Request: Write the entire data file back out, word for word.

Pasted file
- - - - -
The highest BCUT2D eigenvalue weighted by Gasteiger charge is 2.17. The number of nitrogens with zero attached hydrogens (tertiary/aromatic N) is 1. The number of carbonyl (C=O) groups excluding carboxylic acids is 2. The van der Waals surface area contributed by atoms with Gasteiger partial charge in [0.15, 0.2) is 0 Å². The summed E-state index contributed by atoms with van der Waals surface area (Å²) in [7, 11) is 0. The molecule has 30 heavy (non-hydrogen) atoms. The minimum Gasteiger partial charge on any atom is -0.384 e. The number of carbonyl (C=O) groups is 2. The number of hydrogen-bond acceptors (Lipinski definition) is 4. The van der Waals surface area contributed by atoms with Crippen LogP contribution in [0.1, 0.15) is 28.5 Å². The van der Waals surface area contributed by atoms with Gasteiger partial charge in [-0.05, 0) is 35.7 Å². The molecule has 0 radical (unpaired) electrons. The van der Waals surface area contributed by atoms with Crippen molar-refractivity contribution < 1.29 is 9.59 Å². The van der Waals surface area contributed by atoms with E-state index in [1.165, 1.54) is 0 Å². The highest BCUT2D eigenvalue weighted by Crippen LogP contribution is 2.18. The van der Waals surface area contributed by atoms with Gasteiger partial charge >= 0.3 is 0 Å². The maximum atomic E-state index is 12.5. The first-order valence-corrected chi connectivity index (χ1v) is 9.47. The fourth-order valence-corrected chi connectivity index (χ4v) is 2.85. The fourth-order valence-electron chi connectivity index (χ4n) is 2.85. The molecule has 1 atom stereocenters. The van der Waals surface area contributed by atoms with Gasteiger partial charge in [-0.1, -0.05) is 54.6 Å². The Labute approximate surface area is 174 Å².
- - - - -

The highest BCUT2D eigenvalue weighted by Gasteiger charge is 2.17. The number of nitrogens with zero attached hydrogens (tertiary/aromatic N) is 1. The number of carbonyl (C=O) groups excluding carboxylic acids is 2. The van der Waals surface area contributed by atoms with Gasteiger partial charge in [0.15, 0.2) is 0 Å². The summed E-state index contributed by atoms with van der Waals surface area (Å²) in [7, 11) is 0. The molecule has 30 heavy (non-hydrogen) atoms. The minimum Gasteiger partial charge on any atom is -0.384 e. The number of carbonyl (C=O) groups is 2. The number of hydrogen-bond acceptors (Lipinski definition) is 4. The van der Waals surface area contributed by atoms with Crippen LogP contribution in [0.1, 0.15) is 28.5 Å². The van der Waals surface area contributed by atoms with Gasteiger partial charge in [-0.05, 0) is 35.7 Å². The molecule has 0 radical (unpaired) electrons. The van der Waals surface area contributed by atoms with Crippen molar-refractivity contribution < 1.29 is 9.59 Å². The van der Waals surface area contributed by atoms with E-state index in [1.165, 1.54) is 0 Å². The highest BCUT2D eigenvalue weighted by Crippen LogP contribution is 2.18. The van der Waals surface area contributed by atoms with Gasteiger partial charge >= 0.3 is 0 Å². The maximum atomic E-state index is 12.5. The first-order valence-corrected chi connectivity index (χ1v) is 9.47. The fourth-order valence-corrected chi connectivity index (χ4v) is 2.85. The fourth-order valence-electron chi connectivity index (χ4n) is 2.85. The molecule has 1 atom stereocenters. The van der Waals surface area contributed by atoms with Gasteiger partial charge in [-0.1, -0.05) is 54.6 Å². The Labute approximate surface area is 174 Å².